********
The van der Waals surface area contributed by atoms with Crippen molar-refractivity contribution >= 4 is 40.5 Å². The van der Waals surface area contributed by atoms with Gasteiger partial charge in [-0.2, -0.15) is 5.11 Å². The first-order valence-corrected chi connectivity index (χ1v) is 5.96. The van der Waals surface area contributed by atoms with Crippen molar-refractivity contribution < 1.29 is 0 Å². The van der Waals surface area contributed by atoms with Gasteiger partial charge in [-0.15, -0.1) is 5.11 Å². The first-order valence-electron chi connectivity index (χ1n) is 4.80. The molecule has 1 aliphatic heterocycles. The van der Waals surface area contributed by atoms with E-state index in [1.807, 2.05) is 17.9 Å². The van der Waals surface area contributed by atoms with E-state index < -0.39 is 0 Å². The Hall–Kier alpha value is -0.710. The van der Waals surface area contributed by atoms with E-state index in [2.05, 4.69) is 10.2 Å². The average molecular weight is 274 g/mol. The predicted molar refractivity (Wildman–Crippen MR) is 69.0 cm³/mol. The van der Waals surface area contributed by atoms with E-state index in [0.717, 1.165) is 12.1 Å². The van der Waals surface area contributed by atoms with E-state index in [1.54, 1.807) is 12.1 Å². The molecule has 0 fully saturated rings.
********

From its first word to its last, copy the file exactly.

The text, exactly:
The van der Waals surface area contributed by atoms with Crippen molar-refractivity contribution >= 4 is 40.5 Å². The van der Waals surface area contributed by atoms with Gasteiger partial charge in [-0.2, -0.15) is 5.11 Å². The first-order valence-corrected chi connectivity index (χ1v) is 5.96. The van der Waals surface area contributed by atoms with Crippen molar-refractivity contribution < 1.29 is 0 Å². The van der Waals surface area contributed by atoms with Gasteiger partial charge in [-0.15, -0.1) is 5.11 Å². The first-order valence-electron chi connectivity index (χ1n) is 4.80. The molecule has 1 aliphatic heterocycles. The van der Waals surface area contributed by atoms with E-state index in [1.807, 2.05) is 17.9 Å². The van der Waals surface area contributed by atoms with E-state index < -0.39 is 0 Å². The Hall–Kier alpha value is -0.710. The van der Waals surface area contributed by atoms with E-state index in [2.05, 4.69) is 10.2 Å². The average molecular weight is 274 g/mol. The predicted molar refractivity (Wildman–Crippen MR) is 69.0 cm³/mol. The van der Waals surface area contributed by atoms with E-state index in [0.717, 1.165) is 12.1 Å². The van der Waals surface area contributed by atoms with E-state index in [1.54, 1.807) is 12.1 Å². The molecule has 0 fully saturated rings.